Friday, August 28, 2009

The banks must rediscover Victorian values | William Rees-Mogg - Times Online

The banks must rediscover Victorian values | William Rees-Mogg - Times Online

(Shared via AddThis)

Some discussion please: What lesson(s) can be drawn from Paragraph 8 concerning the gap in generations, experience, etc.? Both ACRL-NY and LACUNY are planning Fall symposiums to address this issue. Watch this space for more information or Google for exact details.

Wednesday, August 26, 2009

Slideshow : Future of the Library User Experience 2009 Urban Libraries Council Webinar Keynote

Is there a future for libraries? Please view, study and comment on this on-the-mark presentation. What steps, if any, will you take to insure that literacy, democracy and civilization will be preserved?

Stephanie Gross,
Organizer
NY Librarians Meetup

Monday, August 17, 2009

The Library Of Taybas Western Academy By: Nilda Pilar S. Montecillo


The school is an 80-year old institution located about 112 kms south of Manila in the town of Candelaria, Quezon Province. The enrollment is about 1,900 from elementary to college. More than 1,600 are high school students. Classroom size is 40 to 45 students. Enrollees are mostly from middle to lower middle class families and in the context of less developed country, maybe 30% of the gross family income goes into education.

The library itself is the size of four classrooms equipped with two computers with internet connection and a xerox machine. Not much to go with in terms of hardware but by Philippine standards, sufficient for real basic education. Two library custodians man the fort along with a library helper. The range of our library collection is mostly geared on the subjects offered in the school which is pretty normal. The advent of internet research helped those more adventurous students to explore beyond the walls of the library but we do lack off-the-shelf DVD and CD educational programs.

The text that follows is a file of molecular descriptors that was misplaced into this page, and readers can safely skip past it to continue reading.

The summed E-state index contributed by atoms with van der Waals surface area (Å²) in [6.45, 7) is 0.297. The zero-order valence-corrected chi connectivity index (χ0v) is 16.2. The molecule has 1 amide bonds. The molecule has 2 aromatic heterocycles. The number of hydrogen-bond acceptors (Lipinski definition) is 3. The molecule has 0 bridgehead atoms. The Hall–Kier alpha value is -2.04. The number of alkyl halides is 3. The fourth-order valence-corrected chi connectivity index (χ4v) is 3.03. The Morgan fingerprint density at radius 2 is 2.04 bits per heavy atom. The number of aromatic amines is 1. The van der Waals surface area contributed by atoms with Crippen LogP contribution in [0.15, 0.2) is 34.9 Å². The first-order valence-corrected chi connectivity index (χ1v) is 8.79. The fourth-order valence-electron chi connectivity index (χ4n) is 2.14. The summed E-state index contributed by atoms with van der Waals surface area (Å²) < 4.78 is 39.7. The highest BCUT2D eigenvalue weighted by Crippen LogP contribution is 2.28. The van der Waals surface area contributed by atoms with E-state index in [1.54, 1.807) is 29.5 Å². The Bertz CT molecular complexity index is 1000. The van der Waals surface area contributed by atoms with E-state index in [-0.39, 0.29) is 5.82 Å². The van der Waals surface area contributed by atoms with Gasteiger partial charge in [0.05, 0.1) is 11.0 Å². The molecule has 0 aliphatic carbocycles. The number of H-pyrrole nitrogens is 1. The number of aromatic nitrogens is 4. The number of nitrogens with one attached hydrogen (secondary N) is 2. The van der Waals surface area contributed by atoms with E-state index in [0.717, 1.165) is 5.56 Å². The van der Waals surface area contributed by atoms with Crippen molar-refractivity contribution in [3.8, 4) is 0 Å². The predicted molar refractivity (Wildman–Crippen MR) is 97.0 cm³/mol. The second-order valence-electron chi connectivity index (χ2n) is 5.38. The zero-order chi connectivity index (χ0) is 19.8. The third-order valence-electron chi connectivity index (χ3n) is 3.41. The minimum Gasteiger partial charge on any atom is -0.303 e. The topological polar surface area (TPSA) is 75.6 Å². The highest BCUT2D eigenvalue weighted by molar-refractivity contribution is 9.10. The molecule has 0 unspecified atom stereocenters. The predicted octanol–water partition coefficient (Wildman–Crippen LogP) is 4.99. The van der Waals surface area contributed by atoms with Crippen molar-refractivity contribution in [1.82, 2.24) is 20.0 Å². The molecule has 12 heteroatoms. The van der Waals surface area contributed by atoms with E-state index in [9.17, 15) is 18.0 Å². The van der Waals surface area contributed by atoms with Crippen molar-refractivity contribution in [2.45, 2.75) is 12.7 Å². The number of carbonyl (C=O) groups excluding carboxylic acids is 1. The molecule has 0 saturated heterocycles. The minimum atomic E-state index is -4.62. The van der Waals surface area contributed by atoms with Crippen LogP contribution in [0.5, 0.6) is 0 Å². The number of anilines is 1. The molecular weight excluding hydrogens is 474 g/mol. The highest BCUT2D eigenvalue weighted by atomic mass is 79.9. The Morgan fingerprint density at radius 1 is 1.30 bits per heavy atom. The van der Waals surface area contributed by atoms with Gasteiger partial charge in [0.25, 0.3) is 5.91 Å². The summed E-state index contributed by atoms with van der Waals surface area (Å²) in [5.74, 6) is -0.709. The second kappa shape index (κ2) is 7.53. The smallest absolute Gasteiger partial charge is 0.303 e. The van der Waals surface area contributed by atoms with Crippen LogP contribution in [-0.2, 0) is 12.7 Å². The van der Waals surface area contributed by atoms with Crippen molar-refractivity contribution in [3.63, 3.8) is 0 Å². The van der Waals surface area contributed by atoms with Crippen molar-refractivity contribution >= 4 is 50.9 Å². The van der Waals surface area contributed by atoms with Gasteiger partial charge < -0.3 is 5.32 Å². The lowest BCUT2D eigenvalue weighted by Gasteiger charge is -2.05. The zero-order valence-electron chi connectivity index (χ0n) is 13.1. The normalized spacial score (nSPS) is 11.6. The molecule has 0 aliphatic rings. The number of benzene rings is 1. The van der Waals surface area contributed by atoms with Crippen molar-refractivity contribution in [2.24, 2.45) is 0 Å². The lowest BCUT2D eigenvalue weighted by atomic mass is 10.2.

There is not much to crow about our library. But this corner of the school is a mute witness to the thousands of students who began dreaming about their future lives in some hallowed nook of this library.

The Filipino Librarian By: Nilda Pilar S. Montecillo


We do not know of any place in the world except in the Philippines where librarians are licensed like doctors, engineers and lawyers. Either a place of honor is reserved for librarians in the country or the science part of library discipline was interpreted as the equivalent of quantum physics or the geography of the Himalayas. Anyway, it is only very recently that our librarians are given the recognition and salary levels that most of us richly deserve.